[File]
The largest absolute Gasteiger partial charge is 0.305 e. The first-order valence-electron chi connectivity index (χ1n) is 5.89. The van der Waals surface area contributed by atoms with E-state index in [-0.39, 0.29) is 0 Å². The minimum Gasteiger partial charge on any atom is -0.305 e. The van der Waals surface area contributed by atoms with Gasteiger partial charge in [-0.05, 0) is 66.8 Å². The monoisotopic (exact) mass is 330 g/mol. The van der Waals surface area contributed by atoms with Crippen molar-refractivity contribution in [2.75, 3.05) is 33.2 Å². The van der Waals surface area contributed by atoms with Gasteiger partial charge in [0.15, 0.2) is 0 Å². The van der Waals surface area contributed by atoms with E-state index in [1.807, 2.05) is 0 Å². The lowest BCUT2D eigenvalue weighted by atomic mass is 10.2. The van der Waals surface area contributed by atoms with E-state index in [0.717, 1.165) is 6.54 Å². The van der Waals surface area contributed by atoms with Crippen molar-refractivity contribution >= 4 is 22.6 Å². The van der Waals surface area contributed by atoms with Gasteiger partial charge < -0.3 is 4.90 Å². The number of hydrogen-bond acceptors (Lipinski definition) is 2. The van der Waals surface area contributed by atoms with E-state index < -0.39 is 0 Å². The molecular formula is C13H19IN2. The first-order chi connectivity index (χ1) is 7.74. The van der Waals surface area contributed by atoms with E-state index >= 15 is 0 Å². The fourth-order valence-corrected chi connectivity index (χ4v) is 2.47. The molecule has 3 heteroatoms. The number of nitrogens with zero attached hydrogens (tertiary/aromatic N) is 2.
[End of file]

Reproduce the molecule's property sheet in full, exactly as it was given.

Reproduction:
The largest absolute Gasteiger partial charge is 0.305 e. The first-order valence-electron chi connectivity index (χ1n) is 5.89. The van der Waals surface area contributed by atoms with E-state index in [-0.39, 0.29) is 0 Å². The minimum Gasteiger partial charge on any atom is -0.305 e. The van der Waals surface area contributed by atoms with Gasteiger partial charge in [-0.05, 0) is 66.8 Å². The monoisotopic (exact) mass is 330 g/mol. The van der Waals surface area contributed by atoms with Crippen molar-refractivity contribution in [2.75, 3.05) is 33.2 Å². The van der Waals surface area contributed by atoms with Gasteiger partial charge in [0.15, 0.2) is 0 Å². The van der Waals surface area contributed by atoms with E-state index in [1.807, 2.05) is 0 Å². The lowest BCUT2D eigenvalue weighted by atomic mass is 10.2. The van der Waals surface area contributed by atoms with E-state index in [0.717, 1.165) is 6.54 Å². The van der Waals surface area contributed by atoms with Crippen molar-refractivity contribution >= 4 is 22.6 Å². The van der Waals surface area contributed by atoms with Gasteiger partial charge < -0.3 is 4.90 Å². The number of hydrogen-bond acceptors (Lipinski definition) is 2. The van der Waals surface area contributed by atoms with E-state index < -0.39 is 0 Å². The molecular formula is C13H19IN2. The first-order chi connectivity index (χ1) is 7.74. The van der Waals surface area contributed by atoms with E-state index >= 15 is 0 Å². The fourth-order valence-corrected chi connectivity index (χ4v) is 2.47. The molecule has 3 heteroatoms. The number of nitrogens with zero attached hydrogens (tertiary/aromatic N) is 2.